Beach Slang Will Keep Doing That Thing They Do on Second Album

Beach Slang Will Keep Doing That Thing They Do on Second Album

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When Beach Slang frontman James Alex talks about recording his band’s second album, he makes repeat reference to “the thing we do” — as in, “It works for the thing we do rather well.” Though Alex doesn’t ever elaborate on what he means by that, he doesn’t really need to. Beach Slang’s first album basically did just the one thing: delivered ringing, red-blooded power-pop screamers in the mold of prime Paul Westerberg, designed to — as their leader would promise before gigs — punch you right in the heart. Hell, the album was even called The Things We Do to Find People Who Feel Like Us.

In other words, if you’re expecting Beach Slang to dramatically reinvent themselves on LP2, you’re probably mixing them up with any number of similarly named “Beach” bands. But don’t expect them to provide a carbon copy of the Things They Did the first time, either. “It’s important to me to not start xeroxing myself,” explains Alex. “Even if something’s successful, I just don’t want to be like, ‘Well, now I’ve gotta write that song over and over for the duration of this band…’ Definitely, you’re gonna put [our new album] on and be like ‘It’s a Beach Slang record.’ But it’s definitely got little evolvements that I think set it up for the band to continue to grow.”

The band recorded the ten-track new album — currently scheduled for a late-September release — in about six days, at New Jersey’s Gradwell House, the studio co-owned by producer Dave Downham and the site where Things We Do’s basement-show magic was also captured. “I love how our records sound,” Alex says of the band’s signature, majesty-shredded squall. “I think [Downham’s] like the fifth member. Our records sound like they do because of that guy. I really don’t see any time we wouldn’t make stuff with him.”

The recording was brisk, mainly because the songs have been pouring out of Alex since Beach Slang’s first album made them one of the surprise success stories in underground rock last year, finishing in the top 50 of 2015’s crit-aggregating Pazz+Jop poll and notching the best pre-sales in label Polyvinyl’s history. “I’ve been in a real cool run, I hope I’m not jinxing myself by saying it out loud,” raves Alex. “I suppose with everything that’s kinda going on, I’m not at a loss for things that are lighting me up, right?”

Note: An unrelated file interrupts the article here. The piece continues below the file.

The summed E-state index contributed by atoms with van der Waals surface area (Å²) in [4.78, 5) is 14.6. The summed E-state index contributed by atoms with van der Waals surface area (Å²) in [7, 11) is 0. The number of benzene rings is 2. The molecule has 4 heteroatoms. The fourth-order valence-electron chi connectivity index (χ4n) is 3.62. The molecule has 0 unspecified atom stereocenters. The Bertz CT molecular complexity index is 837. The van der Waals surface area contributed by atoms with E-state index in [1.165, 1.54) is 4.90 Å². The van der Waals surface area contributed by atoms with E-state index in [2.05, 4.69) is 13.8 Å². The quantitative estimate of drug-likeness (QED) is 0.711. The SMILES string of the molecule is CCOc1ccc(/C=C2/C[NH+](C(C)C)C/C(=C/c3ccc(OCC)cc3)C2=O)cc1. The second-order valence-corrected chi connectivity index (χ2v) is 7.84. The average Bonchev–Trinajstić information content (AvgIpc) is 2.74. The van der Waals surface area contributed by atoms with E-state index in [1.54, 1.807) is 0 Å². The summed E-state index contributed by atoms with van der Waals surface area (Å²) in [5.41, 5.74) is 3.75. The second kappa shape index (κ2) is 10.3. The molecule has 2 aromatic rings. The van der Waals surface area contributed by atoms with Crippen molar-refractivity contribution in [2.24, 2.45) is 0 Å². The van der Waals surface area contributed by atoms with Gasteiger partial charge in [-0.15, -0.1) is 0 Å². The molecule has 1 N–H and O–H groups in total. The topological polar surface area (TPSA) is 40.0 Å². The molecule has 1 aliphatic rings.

Rather than wait for the band to finish the Things We Do touring cycle — the quartet hits the road again this week for another couple of months of live dates — Alex decided they’d be better off keeping the line moving. “I don’t want to have songs that are sitting around for six months, and then we go to record them and you just don’t have that initial burst of thing that we felt,” he says. “It’s like, ‘We’re a rock’n’roll band. A rock’n’roll band makes records.’ There really doesn’t need to be a process of holding them up to maximize marketing. All that stuff just feels dumb.”

He’s gotten plenty of songwriting fare from the seemingly endless string of shows the band has played over the course of the last year, anyway. “The songs that I’ve written for Beach Slang, they’re about me and my friends, and their importance to me,” Alex says. “I’ve made a lot of new friends, with touring around, and just having the good fortune of this being in my life now… that little thumbprint [those new friends] made on me, I made it on a record.”

As for the new record’s sound, Alex says he’s pushing more of a Britpop influence to the forefront, and describes one track as sounding like a mix of ’90s U.K. arena-gazers Catherine Wheel and Swervedriver: “Just, like, that layering of thick guitar, but then really pretty leading parts.” Again, though, the band has made sure the still-untitled sophomore LP will pack the same blow to the sternum that the first did. “At the core of these records — albeit there’s overdubs and stuff like that — it’s the four of us, in a room, plugging in and playing these songs,” Alex testifies. “I want that sort of energy, and that anger, to always be there.”

Despite that description, “anger” is hardly an emotion you’d associate with Beach Slang these days: In all of their performances, interviews, and (especially) their Facebook updates, they radiate more positivity than an accelerated proton. According to Alex, this commitment to alacrity isn’t a guise meant to further Beach Slang’s brand, but a genuine reflection of the band’s current state of affairs. “At least a handful of times [during recording], I’ll just be smiling wildly,” he relates. “And after we [finish], and I’ll say to Dave, ‘I’m so happy right now, I can’t believe this is our record.’ And he’ll be like, ‘Yeah, good, man, that’s how you’re supposed to feel.’ He’ll project this really chill disposition. And I’m like ‘C’mon, get excited with me, man!’”

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